The Effect of Ticket Resale Laws on Consumption and Production in Performing Arts Markets
Although most economists assume that ticket scalping is efficient, existing theoretical models make ambiguous predictions of the effect of ticket resale on production and attendance. This study uses variation in state and municipal laws to examine whether prohibiting or restricting resale has a positive or negative impact on consumer attendance and producer entry into arts markets. Our results show that restrictions on resale prices and license requirements stimulate attendance in performing arts events, but decrease the number of unique productions. This suggests that consumers value regulation that restricts prices and requires licensing for resellers over greater variety in productions.
If you experience problems downloading a file, check if you have the proper application to view it first. In case of further problems read the IDEAS help page. Note that these files are not on the IDEAS site. Please be patient as the files may be large.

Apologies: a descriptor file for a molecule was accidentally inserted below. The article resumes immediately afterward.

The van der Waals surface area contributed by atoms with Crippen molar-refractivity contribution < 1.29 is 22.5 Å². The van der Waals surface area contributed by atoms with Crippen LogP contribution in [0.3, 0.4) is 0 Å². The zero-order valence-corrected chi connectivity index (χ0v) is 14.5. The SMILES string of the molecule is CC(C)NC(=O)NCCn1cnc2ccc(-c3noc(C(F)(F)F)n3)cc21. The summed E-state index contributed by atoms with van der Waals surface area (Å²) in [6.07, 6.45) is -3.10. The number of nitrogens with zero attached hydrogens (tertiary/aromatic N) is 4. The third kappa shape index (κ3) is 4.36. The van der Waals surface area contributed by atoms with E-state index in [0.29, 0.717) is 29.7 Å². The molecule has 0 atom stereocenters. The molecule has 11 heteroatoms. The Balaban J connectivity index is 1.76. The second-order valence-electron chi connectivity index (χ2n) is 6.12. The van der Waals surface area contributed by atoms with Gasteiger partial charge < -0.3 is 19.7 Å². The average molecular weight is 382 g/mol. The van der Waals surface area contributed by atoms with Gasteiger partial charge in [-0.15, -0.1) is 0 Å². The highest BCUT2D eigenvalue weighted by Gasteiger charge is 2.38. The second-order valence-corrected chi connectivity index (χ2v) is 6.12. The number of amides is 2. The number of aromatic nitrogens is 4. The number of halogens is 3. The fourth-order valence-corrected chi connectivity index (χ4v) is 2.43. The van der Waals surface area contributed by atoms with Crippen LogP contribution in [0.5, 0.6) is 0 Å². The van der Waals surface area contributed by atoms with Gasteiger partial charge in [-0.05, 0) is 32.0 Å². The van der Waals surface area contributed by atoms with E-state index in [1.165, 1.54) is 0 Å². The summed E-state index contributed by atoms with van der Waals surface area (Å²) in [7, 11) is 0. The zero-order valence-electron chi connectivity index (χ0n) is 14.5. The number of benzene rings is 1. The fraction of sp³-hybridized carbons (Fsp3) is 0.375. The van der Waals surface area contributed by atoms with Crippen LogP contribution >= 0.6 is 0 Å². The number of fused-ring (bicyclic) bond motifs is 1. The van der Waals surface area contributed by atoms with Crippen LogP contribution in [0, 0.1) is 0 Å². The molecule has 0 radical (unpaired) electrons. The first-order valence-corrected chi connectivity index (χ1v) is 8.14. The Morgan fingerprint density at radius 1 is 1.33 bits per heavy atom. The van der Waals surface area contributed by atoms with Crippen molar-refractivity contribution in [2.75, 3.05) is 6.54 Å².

As the access to this document is restricted, you may want to look for a different version under "Related research" (further below) or search for a different version of it.
Volume (Year): 38 (2012)
Issue (Month): 2 ()
|Contact details of provider:|| Web page: http://www.palgrave-journals.com/|
Postal:c/o Dr. Alexandre Olbrecht, The Anisfield School of Business 205, Ramapo College, 505 Ramapo Valley Road, Ramapo, New Jersey 07430, USA
Phone: (201) 684-7346
Web page: https://www.qu.edu/eea/
More information through EDIRC
|Order Information:||Web: http://www.springer.com/economics/journal/41302|
When requesting a correction, please mention this item's handle: RePEc:pal:easeco:v:38:y:2012:i:2:p:210-222. See general information about how to correct material in RePEc.
For technical questions regarding this item, or to correct its authors, title, abstract, bibliographic or download information, contact: (Sonal Shukla)or (Rebekah McClure)
If references are entirely missing, you can add them using this form.